Wordsworth was correct when he wrote that in “getting and spending” we “lay waste our powers.” I live not too far from a large shopping mall, and visit it only when other ways to buy something necessary are worse. But certain kinds of “getting” and “spending” aren’t so bad: when the purchases uplift the spirits and don’t cost much. Exhibits below. First, sheet music from a Vallejo, California antique shop.
I was motivated to buy this 1926 laff-riot because of the title and the line drawing — I sympathize with that fellow, even though I haven’t worn a three-piece suit in years. However, instead of being a comic ditty about table manners, it is more literal — X does all the work but Y, who doesn’t, gets all the credit. And it must have been a smash in vaudeville, for the inside front cover contains 24 knock-em-dead versions of the chorus. I will spare you. And if the name “Larry Shay” looks familiar, he was in part responsible for WHEN YOU’RE SMILING.
A much more seriously valuable song: I can hear Billie singing it or Ed Hall playing it. The most touching part of this sheet music is the inscription of ownership on top — I don’t know if it’s entirely visible, but this copy was the property of WOODY’S DANCE DEMONS. I looked them up on Google and didn’t find anything, but that doesn’t mean they didn’t play well in 1929 or 1930.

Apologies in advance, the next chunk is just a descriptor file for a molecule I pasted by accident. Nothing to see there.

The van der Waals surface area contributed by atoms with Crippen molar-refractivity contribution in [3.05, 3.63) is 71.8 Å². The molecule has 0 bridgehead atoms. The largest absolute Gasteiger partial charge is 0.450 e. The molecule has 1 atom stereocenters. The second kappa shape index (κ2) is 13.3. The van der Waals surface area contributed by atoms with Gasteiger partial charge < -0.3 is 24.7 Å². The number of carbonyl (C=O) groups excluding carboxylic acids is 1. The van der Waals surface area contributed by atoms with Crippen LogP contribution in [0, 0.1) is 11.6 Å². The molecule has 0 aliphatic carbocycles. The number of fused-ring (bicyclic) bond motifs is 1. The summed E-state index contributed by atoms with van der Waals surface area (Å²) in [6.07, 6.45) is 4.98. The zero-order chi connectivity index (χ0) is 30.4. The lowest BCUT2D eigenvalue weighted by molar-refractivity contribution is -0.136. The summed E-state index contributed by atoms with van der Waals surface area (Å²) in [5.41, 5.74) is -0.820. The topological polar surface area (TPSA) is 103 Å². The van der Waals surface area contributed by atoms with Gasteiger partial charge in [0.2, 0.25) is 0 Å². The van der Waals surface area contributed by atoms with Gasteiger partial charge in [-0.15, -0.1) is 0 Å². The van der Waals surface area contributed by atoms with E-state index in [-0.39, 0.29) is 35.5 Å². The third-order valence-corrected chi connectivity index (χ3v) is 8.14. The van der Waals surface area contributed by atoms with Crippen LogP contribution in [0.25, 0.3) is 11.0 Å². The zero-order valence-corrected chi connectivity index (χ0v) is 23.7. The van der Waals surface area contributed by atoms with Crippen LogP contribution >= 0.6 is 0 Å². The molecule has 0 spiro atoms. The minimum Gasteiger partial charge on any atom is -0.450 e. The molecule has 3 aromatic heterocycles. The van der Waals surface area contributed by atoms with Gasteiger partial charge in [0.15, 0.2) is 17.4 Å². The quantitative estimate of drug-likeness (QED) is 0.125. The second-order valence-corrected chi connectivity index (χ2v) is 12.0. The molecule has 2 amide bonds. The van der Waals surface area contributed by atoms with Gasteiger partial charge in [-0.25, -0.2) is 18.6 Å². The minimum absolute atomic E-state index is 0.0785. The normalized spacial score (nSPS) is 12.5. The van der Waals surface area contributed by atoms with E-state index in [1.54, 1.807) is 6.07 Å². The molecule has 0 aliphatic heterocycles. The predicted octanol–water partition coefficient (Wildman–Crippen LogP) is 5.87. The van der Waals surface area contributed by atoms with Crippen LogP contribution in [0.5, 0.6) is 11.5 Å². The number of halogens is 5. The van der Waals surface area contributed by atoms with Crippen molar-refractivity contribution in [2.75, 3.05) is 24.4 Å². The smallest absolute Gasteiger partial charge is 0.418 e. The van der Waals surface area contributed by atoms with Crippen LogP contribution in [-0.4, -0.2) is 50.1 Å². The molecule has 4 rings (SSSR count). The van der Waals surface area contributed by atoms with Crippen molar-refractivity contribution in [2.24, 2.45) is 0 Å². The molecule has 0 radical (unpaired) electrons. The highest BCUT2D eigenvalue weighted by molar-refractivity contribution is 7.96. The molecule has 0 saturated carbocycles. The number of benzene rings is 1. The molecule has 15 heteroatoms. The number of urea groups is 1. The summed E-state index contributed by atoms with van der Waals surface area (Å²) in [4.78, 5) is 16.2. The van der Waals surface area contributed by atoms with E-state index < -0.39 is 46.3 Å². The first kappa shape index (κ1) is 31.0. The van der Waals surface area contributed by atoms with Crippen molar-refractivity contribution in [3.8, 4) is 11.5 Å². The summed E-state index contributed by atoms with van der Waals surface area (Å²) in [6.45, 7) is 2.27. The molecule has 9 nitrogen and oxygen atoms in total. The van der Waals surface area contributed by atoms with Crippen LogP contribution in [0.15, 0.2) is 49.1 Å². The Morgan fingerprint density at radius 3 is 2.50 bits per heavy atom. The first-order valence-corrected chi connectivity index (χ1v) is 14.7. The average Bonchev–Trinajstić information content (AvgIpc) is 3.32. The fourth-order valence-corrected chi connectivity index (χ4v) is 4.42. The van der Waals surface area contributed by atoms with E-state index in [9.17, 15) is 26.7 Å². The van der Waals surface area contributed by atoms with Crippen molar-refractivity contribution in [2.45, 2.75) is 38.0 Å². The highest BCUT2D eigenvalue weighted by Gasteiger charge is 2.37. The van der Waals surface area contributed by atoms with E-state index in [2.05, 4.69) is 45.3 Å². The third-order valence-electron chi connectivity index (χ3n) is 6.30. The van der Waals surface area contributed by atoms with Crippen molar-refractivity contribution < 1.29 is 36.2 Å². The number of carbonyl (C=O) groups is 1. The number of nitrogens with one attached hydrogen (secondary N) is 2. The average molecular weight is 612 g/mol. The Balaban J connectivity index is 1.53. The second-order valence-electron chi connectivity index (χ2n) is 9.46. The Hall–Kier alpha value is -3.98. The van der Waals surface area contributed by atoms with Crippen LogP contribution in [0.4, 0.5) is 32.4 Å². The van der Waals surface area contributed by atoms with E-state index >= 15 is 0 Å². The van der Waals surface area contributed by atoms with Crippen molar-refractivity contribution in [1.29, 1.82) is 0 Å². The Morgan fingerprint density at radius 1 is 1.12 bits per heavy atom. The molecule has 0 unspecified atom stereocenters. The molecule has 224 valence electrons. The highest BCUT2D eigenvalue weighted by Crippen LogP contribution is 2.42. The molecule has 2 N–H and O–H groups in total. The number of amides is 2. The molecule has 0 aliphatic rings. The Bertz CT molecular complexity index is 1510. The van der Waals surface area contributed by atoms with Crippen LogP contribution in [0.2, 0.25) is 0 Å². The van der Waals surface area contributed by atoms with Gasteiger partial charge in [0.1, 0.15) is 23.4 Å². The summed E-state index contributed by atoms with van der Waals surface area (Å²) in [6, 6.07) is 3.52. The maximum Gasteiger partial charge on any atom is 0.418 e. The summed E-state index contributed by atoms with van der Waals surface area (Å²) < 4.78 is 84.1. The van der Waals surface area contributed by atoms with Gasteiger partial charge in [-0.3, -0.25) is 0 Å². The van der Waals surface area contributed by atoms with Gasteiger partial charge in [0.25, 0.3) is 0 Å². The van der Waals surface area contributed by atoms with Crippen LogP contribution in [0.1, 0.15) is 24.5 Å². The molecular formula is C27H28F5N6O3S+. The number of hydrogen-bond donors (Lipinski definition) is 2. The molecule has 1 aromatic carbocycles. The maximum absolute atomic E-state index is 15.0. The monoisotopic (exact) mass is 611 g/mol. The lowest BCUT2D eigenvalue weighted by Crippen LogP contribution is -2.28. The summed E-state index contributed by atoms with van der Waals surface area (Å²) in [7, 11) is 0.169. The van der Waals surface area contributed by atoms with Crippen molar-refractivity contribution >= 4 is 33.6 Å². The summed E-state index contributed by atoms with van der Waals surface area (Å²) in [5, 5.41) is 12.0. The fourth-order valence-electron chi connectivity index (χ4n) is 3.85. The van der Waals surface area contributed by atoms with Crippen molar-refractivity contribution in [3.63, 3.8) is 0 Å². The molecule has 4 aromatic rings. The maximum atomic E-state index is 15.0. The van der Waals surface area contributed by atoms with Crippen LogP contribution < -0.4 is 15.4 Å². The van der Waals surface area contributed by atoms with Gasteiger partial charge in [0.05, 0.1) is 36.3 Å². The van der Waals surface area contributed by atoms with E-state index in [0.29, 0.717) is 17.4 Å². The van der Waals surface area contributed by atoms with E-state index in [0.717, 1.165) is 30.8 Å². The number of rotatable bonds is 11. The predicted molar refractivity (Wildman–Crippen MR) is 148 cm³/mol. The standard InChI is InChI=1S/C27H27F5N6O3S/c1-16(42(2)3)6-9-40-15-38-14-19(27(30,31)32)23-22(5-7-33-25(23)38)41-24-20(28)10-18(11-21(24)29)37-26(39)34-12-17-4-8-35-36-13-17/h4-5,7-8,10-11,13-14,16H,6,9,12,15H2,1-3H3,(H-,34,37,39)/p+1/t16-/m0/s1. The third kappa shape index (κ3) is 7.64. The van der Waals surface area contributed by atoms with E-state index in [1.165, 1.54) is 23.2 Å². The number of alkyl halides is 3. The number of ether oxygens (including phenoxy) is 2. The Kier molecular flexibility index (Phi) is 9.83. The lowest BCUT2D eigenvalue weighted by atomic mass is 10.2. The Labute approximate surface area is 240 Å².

This song is deeply unimaginative, but I thought that if the Benson Orchestra had played it and its composer had written OKLAHOMA INDIAN JAZZ, it might have some merit. We live in hope.
I wouldn’t call this a memorable Berlin tune (I suspect it was meant as a frisky dance number) but it does contain the lines, “Let me mingle with a peppy jingle / That the jazz bands love to play,” which is certainly hip for 1922.
I heard Rosy McHargue sing this on a Stomp Off recording (he must have been in his middle eighties) and thought it was hilarious. Also, isn’t that the most thoroughly anthropomorphized dog face you’ve ever seen? Now for several artifacts that are more fragile, heavier, and harder to pack — but no less irresistible.
Although I can’t imagine Eddie Condon with a novel in front of him, he admired John Steinbeck and was very proud that they were friends. Steinbeck loved the music that Eddie and the boys created, with only one caveat: he kept asking Eddie to take up the banjo again, an offer Eddie steadfastly pushed aside. This 12″ 78 cost more than fifty cents when it was new, and the band is flawless.
Also (not pictured, but you can imagine):
another Commodore 12″ of OH, KATHARINA and BASIN STREET BLUES; a Blue Note Jazzmen 12″ of WHO’S SORRY NOW (no question mark) and BALLIN’ THE JACK. Moving into the microgroove era, I proudly snapped up a Collectors’ Classics lp of the Red Allen Vocalions 1934-5 (with the exultant ROLL ALONG, PRAIRIE MOON), Ray Skjelbred’s first solo session for Berkeley Rhythm Records, from 1973-4 (signed by the artist), and the JUMP compilation of (Charles) LaVere’s Chicago Loopers, with Jack Teagarden, Joe Venuti, Nick Fatool, and other stalwarts.